‘Yes’ in my backyard

Fernwood residents now ready to support a fixed-site needle exchange

It might not look like much from the outside, but Vancouver Island Health Authority’s two new Victoria needle-exchange locations mean a lot to all residents.

It might not look like much from the outside, but Vancouver Island Health Authority’s two new Victoria needle-exchange locations mean a lot to all residents.

Fernwood residents now ready to support a fixed-site needle exchange

A fixed-site needle exchange can be described as nothing if not contentious, but thanks to support from residents in Fernwood, one will again find a home.

After Victoria’s only fixed-site needle exchange on Cormorant Street closed more than four years ago due to pressure from residents, it came as a surprise to many when the Vancouver Island Health Authority (VIHA) announced its plans this past December to expand not one, but two health service hubs offering harm reduction services. Both “Hub One” at 713 Johnson and “Hub Two” at 1123 Pembroke will offer a needle exchange and more.

While many residents are still holding onto the not-in-my-back-yard (NIMBY) view, a growing number of Fernwood residents are in complete support.

“Anyone who finds a needle in their neighbourhood is going to be upset by it,” says Andrea Langlois. “I also think if a child or dog had ever been poked by a needle, we’d have heard about it. What upsets me is that I think people are using the word ‘needle’ to really mean ‘a certain type of person’ isn’t welcome.”

Langlois has owned a home in Fernwood for three years. She is two blocks away from the Pembroke site.

“I moved to Fernwood because it’s an eclectic, inclusive culture,” she says. “We work with our neighbours.”

The Cook Street Health Unit was termed Hub Two with the December roll out. The new services will expand on those already in place, including addictions group counselling for those in early recovery, sobriety assessment, rehabilitation and skill-developing, and enhanced harm reduction supplies — including clean needles.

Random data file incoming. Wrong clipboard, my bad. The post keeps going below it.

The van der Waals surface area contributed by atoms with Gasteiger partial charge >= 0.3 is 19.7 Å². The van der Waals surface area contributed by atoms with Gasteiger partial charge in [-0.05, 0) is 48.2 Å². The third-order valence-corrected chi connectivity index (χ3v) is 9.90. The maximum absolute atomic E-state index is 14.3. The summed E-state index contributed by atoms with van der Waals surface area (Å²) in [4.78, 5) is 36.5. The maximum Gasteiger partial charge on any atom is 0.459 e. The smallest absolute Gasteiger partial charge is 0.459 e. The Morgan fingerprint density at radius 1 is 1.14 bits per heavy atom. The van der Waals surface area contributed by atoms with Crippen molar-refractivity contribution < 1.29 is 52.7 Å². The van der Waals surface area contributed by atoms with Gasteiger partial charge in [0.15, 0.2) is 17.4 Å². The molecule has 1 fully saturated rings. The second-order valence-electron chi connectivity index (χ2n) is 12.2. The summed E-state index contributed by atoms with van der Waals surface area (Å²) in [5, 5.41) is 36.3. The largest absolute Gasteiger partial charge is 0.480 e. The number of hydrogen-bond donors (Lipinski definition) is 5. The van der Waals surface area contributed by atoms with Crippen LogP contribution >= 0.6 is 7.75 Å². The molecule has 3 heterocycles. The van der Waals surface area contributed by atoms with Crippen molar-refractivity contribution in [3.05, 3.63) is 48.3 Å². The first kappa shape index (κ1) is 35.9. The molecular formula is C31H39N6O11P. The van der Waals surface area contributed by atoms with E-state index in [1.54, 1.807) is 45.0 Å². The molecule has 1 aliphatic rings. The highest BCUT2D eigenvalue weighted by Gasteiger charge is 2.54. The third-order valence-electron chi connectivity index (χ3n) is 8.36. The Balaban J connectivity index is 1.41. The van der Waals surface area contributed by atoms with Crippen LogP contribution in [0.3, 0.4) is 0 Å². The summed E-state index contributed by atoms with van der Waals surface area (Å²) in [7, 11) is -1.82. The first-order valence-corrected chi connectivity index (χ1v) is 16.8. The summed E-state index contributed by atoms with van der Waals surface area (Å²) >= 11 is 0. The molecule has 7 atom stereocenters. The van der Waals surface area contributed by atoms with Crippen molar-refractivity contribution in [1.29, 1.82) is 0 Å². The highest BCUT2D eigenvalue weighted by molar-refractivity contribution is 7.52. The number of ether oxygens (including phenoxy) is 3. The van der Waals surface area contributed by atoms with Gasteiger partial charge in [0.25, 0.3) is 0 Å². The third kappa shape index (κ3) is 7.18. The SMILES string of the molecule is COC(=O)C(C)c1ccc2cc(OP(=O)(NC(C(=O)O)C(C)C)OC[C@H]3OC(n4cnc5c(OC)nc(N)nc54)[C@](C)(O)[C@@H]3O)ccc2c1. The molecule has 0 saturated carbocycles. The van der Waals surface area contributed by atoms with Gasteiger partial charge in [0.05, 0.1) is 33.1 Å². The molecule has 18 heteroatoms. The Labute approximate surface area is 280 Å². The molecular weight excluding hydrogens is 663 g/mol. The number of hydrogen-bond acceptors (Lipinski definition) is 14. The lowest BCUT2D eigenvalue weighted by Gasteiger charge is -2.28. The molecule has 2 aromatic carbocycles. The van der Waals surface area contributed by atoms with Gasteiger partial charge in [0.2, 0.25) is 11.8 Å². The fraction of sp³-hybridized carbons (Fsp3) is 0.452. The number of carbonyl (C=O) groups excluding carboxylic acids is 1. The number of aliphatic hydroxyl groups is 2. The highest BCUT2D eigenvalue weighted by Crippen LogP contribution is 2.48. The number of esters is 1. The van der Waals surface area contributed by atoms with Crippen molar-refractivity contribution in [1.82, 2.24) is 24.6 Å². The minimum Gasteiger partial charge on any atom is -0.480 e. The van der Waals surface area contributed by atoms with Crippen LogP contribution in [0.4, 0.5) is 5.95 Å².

Clients can access primary care services on evenings and weekends, and will benefit from stronger connections to housing and support facilities, art and related activities, peer support and aboriginal services.

“As a parent of a six-year-old, we’re concerned about safety. These people [who use drugs] are a part of my community. They’re part of our fabric and I’m proud to tell my son, ‘this is how we treat people in our community,’” says Eric Kaye, four-year home owner and former director of the Fernwood Community Association.

On the subject of depreciating housing values, he adds, “I don’t buy it. I used to live across from a transitional house and no one even noticed it was there.”

But while the success of harm-reduction has been backed up with scientific studies, in a culture that condemns drugs and the people who use them, the fear NIMBY supporters are expressing makes sense.

“It’s important to note that harm reduction doesn’t condone drug use. It simply seeks to service a problem that’s already there. I’ve seen surveys that show people support these services by about 50 per cent, so I’m sure there are more people in Fernwood who are pro harm reduction and aren’t saying much because they are already in agreement with VIHA,” says Kathleen Perkin, Fernwood resident since 2005.

“This is a proven way to combat the spread of disease.”

Adverse reactions to the fixed-site needle service haven’t come from out of the blue. City Coun. Lisa Helps can see why people are having a difficult time getting on board with VIHA’s plans.

“I actually completely understand where those opposed are coming from. Cormorant Street was such a disaster. That’s the picture people have [of a fixed-sight needle exchange], but there are two significant differences with the Pembroke and Johnson Street locations,” says Helps. “First, Cormorant was run by AVI [AIDS Vancouver Island] and it had far less funding. They had more and more people coming and could serve fewer and fewer. Second, VIHA has had a complete change in perspective and began viewing this as a health issue. That’s the part I’m most excited about.”

Helps says she’s always thought access to these services was a health issue.

“It’s a health issue for drug users and it’s a health issue for those finding needles. The entire model is [now] different,” she says. “It’s right in the name ‘Access Health Centre’ and it’s run by the Vancouver Island Health Authority.” M

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